Understand everything before you leave your visit. If you don't understand something, ask to have it explained again.

Bring a family member or trusted friend with you to your visit. That person can take notes, offer moral support, and help you remember what was discussed. You can also have that person ask questions as well.

Get a Second Opinion

Since we're always learning more about menopause treatment options and hormone therapy, it is can be confusing to figure out how to treat or manage menopausal symptoms. It is important for you to have a doctor that you trust, so you can have an open talk about your concerns and your treatment options. Then, you can make informed decisions about your health that you feel good about. If you feel that you have talked openly with your doctor and still don't feel satisfied, you should think about getting a second opinion. Getting a second opinion from a different doctor might give you a fresh perspective and more information on treatments. Here are some tips for how to get a second opinion:

Ask your doctor to recommend another doctor or specialist for another opinion. Don't worry about hurting your provider's feelings.

If you don't feel comfortable asking your doctor about whom to go to for a second opinion, contact another doctor you trust. You can also call university teaching hospitals and medical societies in your area for names of doctors. Some of this information is available on the Internet.

Always check with your health insurance provider first to make sure the cost of a second opinion is covered. Many health insurance providers do. Ask if there are any special procedures you or your primary care doctor need to follow.

Arrange to have your medical records sent to the second opinion doctor before your visit. This gives the new doctor time to look at your records and can help you to avoid repeating medical tests. Be aware that some doctor's offices charge a fee for making a copy of your records.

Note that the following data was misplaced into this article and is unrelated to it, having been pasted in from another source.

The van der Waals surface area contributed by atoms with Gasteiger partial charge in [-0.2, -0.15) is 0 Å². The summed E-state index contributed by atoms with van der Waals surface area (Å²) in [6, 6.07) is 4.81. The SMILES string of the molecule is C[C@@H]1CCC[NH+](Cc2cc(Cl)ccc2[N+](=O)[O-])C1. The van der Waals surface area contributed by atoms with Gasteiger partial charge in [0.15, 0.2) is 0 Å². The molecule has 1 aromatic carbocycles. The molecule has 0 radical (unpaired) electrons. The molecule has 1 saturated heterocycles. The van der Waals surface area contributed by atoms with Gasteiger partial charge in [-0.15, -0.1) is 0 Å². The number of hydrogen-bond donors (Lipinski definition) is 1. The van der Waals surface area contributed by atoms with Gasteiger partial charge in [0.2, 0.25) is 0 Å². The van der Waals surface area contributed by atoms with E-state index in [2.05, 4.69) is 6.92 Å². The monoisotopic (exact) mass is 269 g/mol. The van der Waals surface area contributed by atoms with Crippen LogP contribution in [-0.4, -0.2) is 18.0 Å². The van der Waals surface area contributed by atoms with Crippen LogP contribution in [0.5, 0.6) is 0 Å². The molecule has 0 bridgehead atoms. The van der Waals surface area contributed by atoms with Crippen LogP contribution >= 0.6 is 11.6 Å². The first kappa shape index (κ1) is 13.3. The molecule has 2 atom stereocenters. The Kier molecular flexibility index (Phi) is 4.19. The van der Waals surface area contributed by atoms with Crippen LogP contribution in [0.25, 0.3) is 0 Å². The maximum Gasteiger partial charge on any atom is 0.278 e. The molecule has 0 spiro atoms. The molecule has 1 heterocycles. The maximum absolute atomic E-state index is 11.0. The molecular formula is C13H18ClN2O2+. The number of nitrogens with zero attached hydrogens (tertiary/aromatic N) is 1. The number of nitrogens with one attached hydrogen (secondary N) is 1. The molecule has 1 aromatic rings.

Learn as much as you can. Ask your doctor for information you can read, go to a local library, or do a search on the Internet. Some teaching hospitals and universities have medical libraries that are open to the public. But sorting through information that is complicated and sometimes contradictory can be a daunting task. List your questions and concerns and bring the list to discuss with the doctor.

Never rely solely on the telephone or Internet for a second opinion. When you get a second opinion, you need to be seen in person by a doctor. A sound second opinion includes a physical examination and a thorough review of your medical records. Don't forget to ask the doctor to send a written report to your primary care doctor and get a copy for your records

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What Increases Your Risk of Menopause

Menopause is likely to occur naturally after age 45. However, menopause will occur at any age following the removal of both ovaries (oophorectomy). Radiation therapy or other treatment that damages the ovaries so that they no longer function will also cause early menopause.

Other factors that increase the risk of early menopause (before age 45) include:

Heavy smoking.
Radiation therapy to or removal of the pituitary gland.
Radiation therapy to the abdomen or pelvis.
Treatment with gonadotropin-releasing hormone analogues (GnRH-As).
Genetic and autoimmune diseases.
Eating disorders such as anorexia or bulimia.
ill be to manage any menopause-related problems that might come your way.


Menopause and Woman's Biological Clock, What Time is It?

Ultrasound may tell how much time's left on biological clock

The number of eggs left in a woman's ovaries are like the grains of sand in an hourglass, ticking away the hours on her biological clock.

Researchers now say they may be able to predict when that clock will wind down.